One of the mysteries of the English language finally explained.
A lotus with huge leaves and solitary large flowers that grow on stalks that can extend 6 feet (2 m) above the surface of the water.
- ‘Lotus or nelumbos are grown in a similar fashion to tropical waterlilies.’
- ‘The nelumbos differ from the nymphaeas in their botanical make-up and they are grown in eastern countries on account of the economic value of the roots and seeds which are eaten.’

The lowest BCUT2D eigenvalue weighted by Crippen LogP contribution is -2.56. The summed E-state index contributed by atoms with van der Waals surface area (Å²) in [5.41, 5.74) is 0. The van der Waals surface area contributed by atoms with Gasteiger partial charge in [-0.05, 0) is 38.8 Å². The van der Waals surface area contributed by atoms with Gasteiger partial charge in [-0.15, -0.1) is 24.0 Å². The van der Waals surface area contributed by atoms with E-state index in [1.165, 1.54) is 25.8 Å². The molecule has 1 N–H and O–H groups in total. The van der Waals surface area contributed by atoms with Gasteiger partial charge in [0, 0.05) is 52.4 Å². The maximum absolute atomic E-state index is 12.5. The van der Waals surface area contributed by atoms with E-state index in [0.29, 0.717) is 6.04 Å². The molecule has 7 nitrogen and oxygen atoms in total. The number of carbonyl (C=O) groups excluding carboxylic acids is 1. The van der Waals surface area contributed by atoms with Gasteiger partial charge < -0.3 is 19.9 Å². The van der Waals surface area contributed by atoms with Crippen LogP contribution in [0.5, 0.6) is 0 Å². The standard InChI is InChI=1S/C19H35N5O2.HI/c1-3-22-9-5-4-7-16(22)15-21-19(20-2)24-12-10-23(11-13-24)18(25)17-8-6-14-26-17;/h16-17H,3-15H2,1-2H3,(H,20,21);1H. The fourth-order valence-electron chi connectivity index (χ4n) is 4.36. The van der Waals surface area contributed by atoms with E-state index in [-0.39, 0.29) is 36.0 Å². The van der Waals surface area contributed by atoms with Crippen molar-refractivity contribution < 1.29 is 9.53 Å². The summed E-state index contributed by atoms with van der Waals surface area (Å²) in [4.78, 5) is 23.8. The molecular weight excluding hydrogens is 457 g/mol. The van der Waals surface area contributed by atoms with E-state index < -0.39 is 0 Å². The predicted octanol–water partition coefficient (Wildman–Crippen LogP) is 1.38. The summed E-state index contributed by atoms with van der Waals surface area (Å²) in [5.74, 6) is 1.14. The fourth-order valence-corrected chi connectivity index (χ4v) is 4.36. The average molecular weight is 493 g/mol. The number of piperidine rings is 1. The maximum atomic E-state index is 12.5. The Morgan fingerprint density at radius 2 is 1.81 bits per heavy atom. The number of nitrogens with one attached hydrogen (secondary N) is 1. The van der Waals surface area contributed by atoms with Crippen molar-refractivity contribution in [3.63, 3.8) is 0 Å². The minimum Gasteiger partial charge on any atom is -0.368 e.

- ‘The American species N. lutea, known as water-chinquapin, water-nut, duck acorn, and nelumbo, is a native of the eastern parts of the USA (but rare in the north) and of the south from Florida to Texas.’
- ‘Widespread though reverence for the lotus has been, most of our knowledge concerning the early uses of water plants has come from ancient Egypt, where nymphaeas, nelumbos, and papyruses in particular are widely represented on tomb wall paintings, found as dried blossoms in sarcophagi, and reproduced as decorative elements on pillars and columns in architecture.’
Modern Latin, from Sinhalese neḷum̆ba.
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